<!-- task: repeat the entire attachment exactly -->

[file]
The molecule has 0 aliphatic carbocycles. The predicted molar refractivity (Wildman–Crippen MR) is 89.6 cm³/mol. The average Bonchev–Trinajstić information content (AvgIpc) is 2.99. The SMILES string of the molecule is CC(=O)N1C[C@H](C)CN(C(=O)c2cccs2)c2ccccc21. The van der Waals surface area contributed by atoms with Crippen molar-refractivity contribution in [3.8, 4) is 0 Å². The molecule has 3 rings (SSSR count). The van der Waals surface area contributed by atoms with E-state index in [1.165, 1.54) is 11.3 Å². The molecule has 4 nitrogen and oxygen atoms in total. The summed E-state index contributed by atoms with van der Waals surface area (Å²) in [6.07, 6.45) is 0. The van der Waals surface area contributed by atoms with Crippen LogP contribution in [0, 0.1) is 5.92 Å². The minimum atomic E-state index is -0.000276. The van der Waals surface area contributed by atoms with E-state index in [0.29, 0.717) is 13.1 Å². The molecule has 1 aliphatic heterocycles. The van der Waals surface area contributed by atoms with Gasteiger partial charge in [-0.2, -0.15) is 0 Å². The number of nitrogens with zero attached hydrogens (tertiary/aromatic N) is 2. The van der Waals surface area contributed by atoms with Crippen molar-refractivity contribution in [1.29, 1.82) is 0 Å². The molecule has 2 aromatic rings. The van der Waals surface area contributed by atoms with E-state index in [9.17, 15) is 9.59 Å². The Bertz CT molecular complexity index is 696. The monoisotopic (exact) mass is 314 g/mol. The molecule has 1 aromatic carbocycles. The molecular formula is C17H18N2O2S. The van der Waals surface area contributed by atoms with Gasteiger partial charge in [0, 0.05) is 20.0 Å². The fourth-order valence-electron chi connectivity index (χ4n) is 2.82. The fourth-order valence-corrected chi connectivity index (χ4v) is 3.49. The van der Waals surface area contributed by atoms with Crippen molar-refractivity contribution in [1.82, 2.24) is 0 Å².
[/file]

The molecule has 0 aliphatic carbocycles. The predicted molar refractivity (Wildman–Crippen MR) is 89.6 cm³/mol. The average Bonchev–Trinajstić information content (AvgIpc) is 2.99. The SMILES string of the molecule is CC(=O)N1C[C@H](C)CN(C(=O)c2cccs2)c2ccccc21. The van der Waals surface area contributed by atoms with Crippen molar-refractivity contribution in [3.8, 4) is 0 Å². The molecule has 3 rings (SSSR count). The van der Waals surface area contributed by atoms with E-state index in [1.165, 1.54) is 11.3 Å². The molecule has 4 nitrogen and oxygen atoms in total. The summed E-state index contributed by atoms with van der Waals surface area (Å²) in [6.07, 6.45) is 0. The van der Waals surface area contributed by atoms with Crippen LogP contribution in [0, 0.1) is 5.92 Å². The minimum atomic E-state index is -0.000276. The van der Waals surface area contributed by atoms with E-state index in [0.29, 0.717) is 13.1 Å². The molecule has 1 aliphatic heterocycles. The van der Waals surface area contributed by atoms with Gasteiger partial charge in [-0.2, -0.15) is 0 Å². The number of nitrogens with zero attached hydrogens (tertiary/aromatic N) is 2. The van der Waals surface area contributed by atoms with Crippen molar-refractivity contribution in [1.29, 1.82) is 0 Å². The molecule has 2 aromatic rings. The van der Waals surface area contributed by atoms with E-state index in [9.17, 15) is 9.59 Å². The Bertz CT molecular complexity index is 696. The monoisotopic (exact) mass is 314 g/mol. The molecule has 1 aromatic carbocycles. The molecular formula is C17H18N2O2S. The van der Waals surface area contributed by atoms with Gasteiger partial charge in [0, 0.05) is 20.0 Å². The fourth-order valence-electron chi connectivity index (χ4n) is 2.82. The fourth-order valence-corrected chi connectivity index (χ4v) is 3.49. The van der Waals surface area contributed by atoms with Crippen molar-refractivity contribution in [1.82, 2.24) is 0 Å².